Animals are found as long ago as the Ediacaran biota, towards the end of the Precambrian, and possibly somewhat earlier. It had long been doubted whether these life-forms included animals, but the discovery of the animal lipid cholesterol in fossils of Dickinsonia establishes their nature. Animals are thought to have originated under low-oxygen conditions, suggesting that they were capable of living entirely by anaerobic respiration, but as they became specialized for aerobic metabolism they became fully dependent on oxygen in their environments.
Many animal phyla first appear in the
Some palaeontologists have suggested that animals appeared much earlier than the Cambrian explosion, possibly as early as 1 billion years ago.
Dickinsonia costata from the Ediacaran biota (c. 635–542 mya) is one of the earliest animal species known.
- Burgess shale.
Animals arephylogenetic tree indicate approximately how many millions of years ago (mya) the lineages split.
Ros-Rocher and colleagues (2021) trace the origins of animals to unicellular ancestors, providing the external phylogeny shown in the cladogram. Uncertainty of relationships is indicated with dashed lines.
These genes are found in the Placozoa
Giribet and Edgecombe (2020) provide what they consider to be a consensus internal phylogeny of the animals, embodying uncertainty about the structure at the base of the tree (dashed lines).
An alternative phylogeny, from Kapli and colleagues (2021), proposes a clade Xenambulacraria for the Xenacoelamorpha + Ambulacraria; this is either within Deuterostomia, as sister to Chordata, or the Deuterostomia are recovered as paraphyletic, and Xenambulacraria is sister to the proposed clade Centroneuralia, consisting of Chordata + Protostomia.
Several animal phyla lack bilateral symmetry. These are the
Sponges are physically very distinct from other animals, and were long thought to have diverged first, representing the oldest animal phylum and forming a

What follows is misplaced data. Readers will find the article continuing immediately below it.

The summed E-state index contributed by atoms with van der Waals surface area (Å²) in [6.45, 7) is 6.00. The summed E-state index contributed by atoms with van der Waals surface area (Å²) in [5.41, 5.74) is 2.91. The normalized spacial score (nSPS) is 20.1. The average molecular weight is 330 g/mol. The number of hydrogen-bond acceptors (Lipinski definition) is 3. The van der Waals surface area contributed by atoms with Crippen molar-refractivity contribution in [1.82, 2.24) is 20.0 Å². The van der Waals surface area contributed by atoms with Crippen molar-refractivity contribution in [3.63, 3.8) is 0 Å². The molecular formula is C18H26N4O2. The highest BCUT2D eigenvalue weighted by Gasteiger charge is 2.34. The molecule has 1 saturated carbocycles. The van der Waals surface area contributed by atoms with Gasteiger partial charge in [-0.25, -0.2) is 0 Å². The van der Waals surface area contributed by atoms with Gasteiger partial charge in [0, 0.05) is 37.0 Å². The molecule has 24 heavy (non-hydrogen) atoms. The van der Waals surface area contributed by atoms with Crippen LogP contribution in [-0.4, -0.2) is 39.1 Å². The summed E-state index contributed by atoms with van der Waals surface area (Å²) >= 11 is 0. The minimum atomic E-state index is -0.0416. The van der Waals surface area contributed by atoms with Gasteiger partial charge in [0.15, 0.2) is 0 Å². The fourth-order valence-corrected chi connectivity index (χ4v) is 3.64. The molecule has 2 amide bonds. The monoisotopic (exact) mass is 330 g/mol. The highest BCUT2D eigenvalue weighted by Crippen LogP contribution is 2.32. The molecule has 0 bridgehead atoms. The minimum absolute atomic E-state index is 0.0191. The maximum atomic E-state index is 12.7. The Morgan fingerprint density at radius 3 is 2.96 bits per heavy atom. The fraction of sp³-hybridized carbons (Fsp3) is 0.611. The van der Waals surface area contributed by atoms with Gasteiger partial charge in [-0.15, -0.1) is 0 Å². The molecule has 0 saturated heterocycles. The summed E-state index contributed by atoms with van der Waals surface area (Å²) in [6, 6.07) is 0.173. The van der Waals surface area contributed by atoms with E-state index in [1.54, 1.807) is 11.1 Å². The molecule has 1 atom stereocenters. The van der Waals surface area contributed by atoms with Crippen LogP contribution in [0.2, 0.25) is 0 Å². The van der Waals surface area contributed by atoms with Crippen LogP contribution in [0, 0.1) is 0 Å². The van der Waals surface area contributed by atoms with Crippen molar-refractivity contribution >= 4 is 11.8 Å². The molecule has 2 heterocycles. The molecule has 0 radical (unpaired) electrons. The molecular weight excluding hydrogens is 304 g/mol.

The comb jellies and Cnidaria are radially symmetric and have digestive chambers with a single opening, which serves as both mouth and anus.
The tiny placozoans have no permanent digestive chamber and no symmetry; they superficially resemble amoebae. Their phylogeny is poorly defined, and under active research.
The remaining animals, the great majority—comprising some 29 phyla and over a million species—form a clade, the Bilateria, which have a bilaterally symmetric body plan. The Bilateria are triploblastic, with three well-developed germ layers, and their tissues form distinct organs. The digestive chamber has two openings, a mouth and an anus, and there is an internal body cavity, a coelom or pseudocoelom. These animals have a head end (anterior) and a tail end (posterior), a back (dorsal) surface and a belly (ventral) surface, and a left and a right side.
Having a front end means that this part of the body encounters stimuli, such as food, favouring
Genetic studies have considerably changed zoologists' understanding of the relationships within the Bilateria. Most appear to belong to two major lineages, the
Protostomes and deuterostomes
Protostomes and deuterostomes differ in several ways. Early in development, deuterostome embryos undergo radial cleavage during cell division, while many protostomes (the Spiralia) undergo spiral cleavage. Animals from both groups possess a complete digestive tract, but in protostomes the first opening of the embryonic gut develops into the mouth, and the anus forms secondarily. In deuterostomes, the anus forms first while the mouth develops secondarily. Most protostomes have schizocoelous development, where cells simply fill in the interior of the gastrula to form the mesoderm. In deuterostomes, the mesoderm forms by enterocoelic pouching, through invagination of the endoderm.
The main deuterostome phyla are the Echinodermata and the Chordata.